In 1970, I started in the Ph.D. program in Communication Research at Stanford University. I was in a class of 17—it was about the smartest group of people I have ever been around. All 17 finished the first year, 16 took the week-long test, and one did not. Some 15 of the 16 who took the test passed it.
It was grueling. I worked on that test about 90 hours from Monday morning to Monday morning. I was one of the 15 invited back for the next year. One guy was not invited back; I still don’t know why. He went back to his job, and a couple of years later started another Ph.D. program at USC or UCLA and passed. Thirty years later I learned that he was the Dean of Students at California State University Los Angeles. He has retired now and I cannot find him. I wonder if the people at his second attempt knew about his earlier failed attempt at Stanford. I doubt they did. He and his wife were the only couple my wife Antonia and I invited over to our house for dinner that first year.
The department had been founded by two of the grand old men of communication research. Nathan Maccoby got his doctorate shortly after World War II ended. He got drafted as a private in the war. He served practically the whole war doing research on things like how to get housewives to buy the least popular cuts of meat (the liver, the heart, and the lungs) so the good cuts could go to the GI recruits overseas fighting the war.
His colleague, Wilbur Schramm, had his doctorate when the war started. He joined the Office of War Information in 1941 and spent most of the war studying the effects of propaganda on soldiers and civilians. Bill Rivers, Don Roberts, Everett Parker, Henry Breitrose, William Paisley, and Everett Rogers were some of the young geniuses who joined the department later.
We were a mixed group. There were 10 white males, one Indian, three Chicanos, one gay guy, and two Black guys. Nine of the white males passed, and the gay guy did not take the test.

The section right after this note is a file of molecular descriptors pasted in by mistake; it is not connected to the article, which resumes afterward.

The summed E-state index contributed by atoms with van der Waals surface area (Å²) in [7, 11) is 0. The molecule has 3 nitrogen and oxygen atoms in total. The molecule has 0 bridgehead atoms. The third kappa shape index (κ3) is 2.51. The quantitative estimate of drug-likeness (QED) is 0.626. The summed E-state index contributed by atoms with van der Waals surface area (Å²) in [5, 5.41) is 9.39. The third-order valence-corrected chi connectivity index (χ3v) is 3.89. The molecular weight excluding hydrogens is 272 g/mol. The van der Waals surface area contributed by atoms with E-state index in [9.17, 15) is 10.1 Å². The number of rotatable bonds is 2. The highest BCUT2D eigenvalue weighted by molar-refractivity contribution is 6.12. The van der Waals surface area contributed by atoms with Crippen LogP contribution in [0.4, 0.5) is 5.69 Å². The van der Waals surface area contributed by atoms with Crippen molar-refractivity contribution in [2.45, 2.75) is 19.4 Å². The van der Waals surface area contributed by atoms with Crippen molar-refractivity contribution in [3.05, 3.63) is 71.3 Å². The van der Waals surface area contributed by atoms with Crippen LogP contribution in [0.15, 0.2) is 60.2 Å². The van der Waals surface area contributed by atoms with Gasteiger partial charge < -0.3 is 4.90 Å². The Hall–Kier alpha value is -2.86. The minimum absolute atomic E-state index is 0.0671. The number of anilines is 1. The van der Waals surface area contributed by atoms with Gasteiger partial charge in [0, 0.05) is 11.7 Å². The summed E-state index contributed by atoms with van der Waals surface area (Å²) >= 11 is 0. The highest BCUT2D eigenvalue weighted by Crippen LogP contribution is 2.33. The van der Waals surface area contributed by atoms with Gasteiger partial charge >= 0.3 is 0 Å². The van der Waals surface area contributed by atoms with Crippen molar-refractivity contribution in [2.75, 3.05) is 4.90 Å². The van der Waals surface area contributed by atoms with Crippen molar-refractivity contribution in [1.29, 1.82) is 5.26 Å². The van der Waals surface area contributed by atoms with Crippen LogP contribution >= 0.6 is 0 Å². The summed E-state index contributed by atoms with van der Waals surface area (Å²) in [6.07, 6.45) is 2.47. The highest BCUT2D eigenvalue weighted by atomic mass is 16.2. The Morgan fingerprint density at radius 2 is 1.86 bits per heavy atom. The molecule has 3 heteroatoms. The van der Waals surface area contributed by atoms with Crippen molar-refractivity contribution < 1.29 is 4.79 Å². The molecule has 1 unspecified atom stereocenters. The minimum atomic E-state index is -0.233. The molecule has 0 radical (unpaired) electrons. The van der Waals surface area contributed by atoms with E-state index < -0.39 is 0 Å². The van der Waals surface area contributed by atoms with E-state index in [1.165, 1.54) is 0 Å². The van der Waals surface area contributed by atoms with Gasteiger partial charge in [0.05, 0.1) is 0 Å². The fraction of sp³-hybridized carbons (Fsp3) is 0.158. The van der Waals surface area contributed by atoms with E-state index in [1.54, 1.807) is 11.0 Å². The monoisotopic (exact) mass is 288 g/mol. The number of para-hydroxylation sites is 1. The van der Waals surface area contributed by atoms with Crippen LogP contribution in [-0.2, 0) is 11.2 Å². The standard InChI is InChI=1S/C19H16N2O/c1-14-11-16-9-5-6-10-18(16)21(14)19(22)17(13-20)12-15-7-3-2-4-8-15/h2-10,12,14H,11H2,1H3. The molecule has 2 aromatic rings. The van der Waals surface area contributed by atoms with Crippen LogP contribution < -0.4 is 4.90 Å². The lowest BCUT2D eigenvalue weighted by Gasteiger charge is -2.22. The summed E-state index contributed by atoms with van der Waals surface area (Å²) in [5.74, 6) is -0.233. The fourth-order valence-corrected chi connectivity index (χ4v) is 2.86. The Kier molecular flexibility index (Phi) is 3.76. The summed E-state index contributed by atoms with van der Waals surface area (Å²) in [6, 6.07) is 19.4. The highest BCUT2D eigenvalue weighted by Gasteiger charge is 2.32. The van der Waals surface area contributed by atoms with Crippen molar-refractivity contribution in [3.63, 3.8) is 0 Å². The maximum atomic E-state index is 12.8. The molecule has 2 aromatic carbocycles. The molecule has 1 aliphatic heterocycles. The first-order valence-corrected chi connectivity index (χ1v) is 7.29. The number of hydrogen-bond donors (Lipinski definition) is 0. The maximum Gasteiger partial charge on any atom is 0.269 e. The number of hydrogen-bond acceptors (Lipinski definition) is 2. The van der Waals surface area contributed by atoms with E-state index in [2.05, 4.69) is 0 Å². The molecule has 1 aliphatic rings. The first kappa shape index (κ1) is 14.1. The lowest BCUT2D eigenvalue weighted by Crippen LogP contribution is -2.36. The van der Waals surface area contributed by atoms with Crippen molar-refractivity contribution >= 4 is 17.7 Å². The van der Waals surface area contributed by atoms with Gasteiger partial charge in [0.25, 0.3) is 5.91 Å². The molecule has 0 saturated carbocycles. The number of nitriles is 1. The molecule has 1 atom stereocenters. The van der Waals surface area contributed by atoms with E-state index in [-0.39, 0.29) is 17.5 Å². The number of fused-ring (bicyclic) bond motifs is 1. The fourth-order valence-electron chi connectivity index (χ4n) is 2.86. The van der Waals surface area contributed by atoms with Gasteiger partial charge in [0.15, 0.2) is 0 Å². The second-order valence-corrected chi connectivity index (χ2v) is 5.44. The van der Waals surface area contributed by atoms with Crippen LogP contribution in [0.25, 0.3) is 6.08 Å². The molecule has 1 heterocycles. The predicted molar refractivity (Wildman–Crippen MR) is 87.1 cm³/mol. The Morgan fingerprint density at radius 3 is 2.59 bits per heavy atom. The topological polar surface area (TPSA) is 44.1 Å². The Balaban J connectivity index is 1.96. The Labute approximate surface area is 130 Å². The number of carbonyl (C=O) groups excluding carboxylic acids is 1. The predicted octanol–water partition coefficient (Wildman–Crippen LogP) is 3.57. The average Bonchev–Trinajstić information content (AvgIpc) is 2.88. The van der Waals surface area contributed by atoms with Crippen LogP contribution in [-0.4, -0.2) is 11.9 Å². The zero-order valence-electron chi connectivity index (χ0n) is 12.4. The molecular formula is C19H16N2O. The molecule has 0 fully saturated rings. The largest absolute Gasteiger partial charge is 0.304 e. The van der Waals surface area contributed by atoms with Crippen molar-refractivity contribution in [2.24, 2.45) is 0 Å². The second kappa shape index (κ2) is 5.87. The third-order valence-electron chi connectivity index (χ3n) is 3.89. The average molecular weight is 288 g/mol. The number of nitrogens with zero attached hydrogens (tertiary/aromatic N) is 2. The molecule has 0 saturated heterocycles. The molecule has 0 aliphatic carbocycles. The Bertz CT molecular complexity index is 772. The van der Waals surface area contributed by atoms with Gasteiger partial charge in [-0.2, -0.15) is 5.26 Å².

The one who took it and flunked was Chicano, the one who used to come to our house to eat dinner.
That summer, one of my contacts gave us a series of grants to evaluate the operation of a radio station in Bakersfield, California. The station, KWAC, was the only Spanish language station in the area. It was owned by two white guys, absentee landlords, from Colorado. When Cesar Chavez, the leader of the United Farm Workers Organizing Committee (UFWOC) asked for a Public Service Announcement (PSA) to announce a meeting of the Committee, they turned him down. Not only that, but they would not let him even buy an ad to tell about the UFWOC meetings.
The owners of the farms and grape orchards were determined to freeze Chavez out. (Most people want to pronounce his name as “Cee-zer Chavez.” In fact, it is “Ceh-Zarr Chah-vez” with a trill on the R at the end of his first name.)
The leaders of the Bakersfield community were dubbed “Oklahoma West.” It was a very racist town, with special disdain for Mexican farm workers. The singer Buck Owners was one of the leaders. He owned commercial real estate, apartment buildings, a radio station, and a TV station. Buck was one of the people who picked the mayors. He would never have wasted his time being the mayor. But it was the people who picked the mayor who were the real leaders of the community. And they could not stand Mexicans, especially Mexicans who were impertinent enough to ask for fairness and non-racist treatment.
Our radical priest student, Anthony (Tony) Meyer, had made contact with Cesar and his strong henchman, Ms. Dolores Huerta. The local Community Service Organization (CSO), which lent us office space, let us know that Dolores was the only person Cesar could count on. She is still there, fighting the good fight for adequate wages for poor migrant farm workers, for freedom from being sprayed by the poisons the farmers put on their crops, adequate and decent housing, and safety in the fields. She visited Albuquerque a few months ago, but she was gone before I heard about her visit on the news. I admire her greatly.
Dolores Huerta at the end of Cesar Chavez’s 36-day Fast for Life on August 21, 1988.
Three of us graduate students did the work on the radio projects. I was the designer of the community survey, my first experience doing research. Tony Meyer and our only foreign student, Osvaldo Kreimer, did the work on the leadership survey. Tony and the CSO director collected the tapes for the analysis of the station’s performance.